If she couldn’t do all of that, Bess was certain that she wouldn’t survive whatever was on the other side of the door. She tried to see her face hollowed out by despair like the girl’s next to her, but she couldn’t. She just wasn’t built that way. If that’s what it took to survive, to live, to breathe through the next day – she knew she couldn’t do that.
So she prayed the window was there. If it was, she would take care of the rest.
The girl pushed the door open. It swung back silently on well-oiled hinges and seemed to shove the air aside as it revealed a cavernous room lit by an array of track lights that shone into every inch of the room.
The desk in front of the wall to their right seemed to be hewn from a single block of rosewood and glistened like a pane of polished glass.
The girl tried to steer Bess towards the desk, but Bess set her foot hard against the carpet and leaned back into the girl as she stared at the far wall.
Thick black drapes covered the entire wall, so she didn’t know where the window was exactly. A Platinum standing safe stood sentry in one corner while a long richly upholstered sofa stretched across the front of the drapes.
“Come on,” the girl said, tugging Bess’s arm.
Bess stared at the drapes and tried to feel blood surging through her legs as she tensed them for the sprint to the window she prayed was behind them.
She grunted as she tore her arm away from the girl and shoved her foot back to start her sprint. The room moved by in slow motion as her muscles rebelled against her will and knotted up again in tight cramps. She clawed at the air, forcing her legs to propel her forward. She wasn’t exactly running, but it was more than a walk.
The sound of men laughing chased after her as she stumbled across the room. She tried to jump up to the sofa, but her feet barely left the ground and her knees skidded onto the seat cushions. She grabbed the back of the sofa, pulled herself over the top and fell against the drapes.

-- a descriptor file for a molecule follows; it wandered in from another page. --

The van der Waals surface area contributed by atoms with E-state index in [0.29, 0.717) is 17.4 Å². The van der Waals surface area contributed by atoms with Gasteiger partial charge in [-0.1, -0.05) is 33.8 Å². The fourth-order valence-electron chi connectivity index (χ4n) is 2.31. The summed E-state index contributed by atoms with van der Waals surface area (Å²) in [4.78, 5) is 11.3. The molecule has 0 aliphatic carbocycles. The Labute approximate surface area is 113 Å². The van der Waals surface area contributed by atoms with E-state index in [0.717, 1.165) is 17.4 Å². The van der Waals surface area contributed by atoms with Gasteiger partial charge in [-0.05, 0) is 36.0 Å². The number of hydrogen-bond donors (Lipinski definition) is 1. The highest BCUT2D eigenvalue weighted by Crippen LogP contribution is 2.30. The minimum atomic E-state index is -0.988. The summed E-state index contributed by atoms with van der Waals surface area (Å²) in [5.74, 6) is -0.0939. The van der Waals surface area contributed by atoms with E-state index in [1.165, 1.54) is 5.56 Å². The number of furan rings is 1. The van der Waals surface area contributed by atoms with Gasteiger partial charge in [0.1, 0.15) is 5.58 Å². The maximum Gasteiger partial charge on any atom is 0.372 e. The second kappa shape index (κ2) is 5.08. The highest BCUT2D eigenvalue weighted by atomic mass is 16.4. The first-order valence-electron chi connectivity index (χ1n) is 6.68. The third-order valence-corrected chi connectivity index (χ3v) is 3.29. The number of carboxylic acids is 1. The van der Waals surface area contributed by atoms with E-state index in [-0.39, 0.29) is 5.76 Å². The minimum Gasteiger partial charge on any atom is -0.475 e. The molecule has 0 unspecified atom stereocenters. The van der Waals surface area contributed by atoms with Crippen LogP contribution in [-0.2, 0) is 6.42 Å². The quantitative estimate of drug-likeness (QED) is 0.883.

She clawed at the heavy cloth, searching for the end so she could pull it aside. The laughing welled up again, closer this time.
Her breath coming in sharp gasps against the pain rippling through her muscles. Bess found the edge of the curtain and pulled it back to reveal the smooth glass of a towering pane window that looked out on the world.
She could see a road just below the window and foothills stretching out to the horizon. She imagined herself bounding through the scrub, weeds and sand of the foothills like a gazelle fleeing a would-be captor. She saw her legs stretching out in long strides and her fists pumping the air as she fled into the wilderness while thick-boned guards scrambled after her, unable to catch up as she faded into the horizon.
Bess pressed her cheek against the window and wept as she stared at the black iron bars stretching over its outside. Oh, she could have bashed through the glass, sending shards scattering along the road with her floating out over them, free. But the bars. They were only inches apart and for a moment, she felt she was standing behind a jail door.
She heard the sickening sound of her own flesh smashing against bone as something slammed into the back of her legs. She gasped and then yelped as a crushing ache leapt up through her muscles and seeped into the small of her back.
She crumpled to her knees and then thick hands gripped her shoulders and pulled her back from the window while a man laughed from across the room.
“Mira la,” the man said, “Sangre de fuego. Casi.” He laughed even harder as the men hoisted her up and dragged her across the carpet, letting her knees burn against it until they were bleeding.
The men dragged her to the front of the desk and let go. Bess slumped and slammed her hands against the floor, barely able to hold herself up as her arms quivered from exhaustion. She heard the clatter of a wooden bat as one of the men threw it on the desk.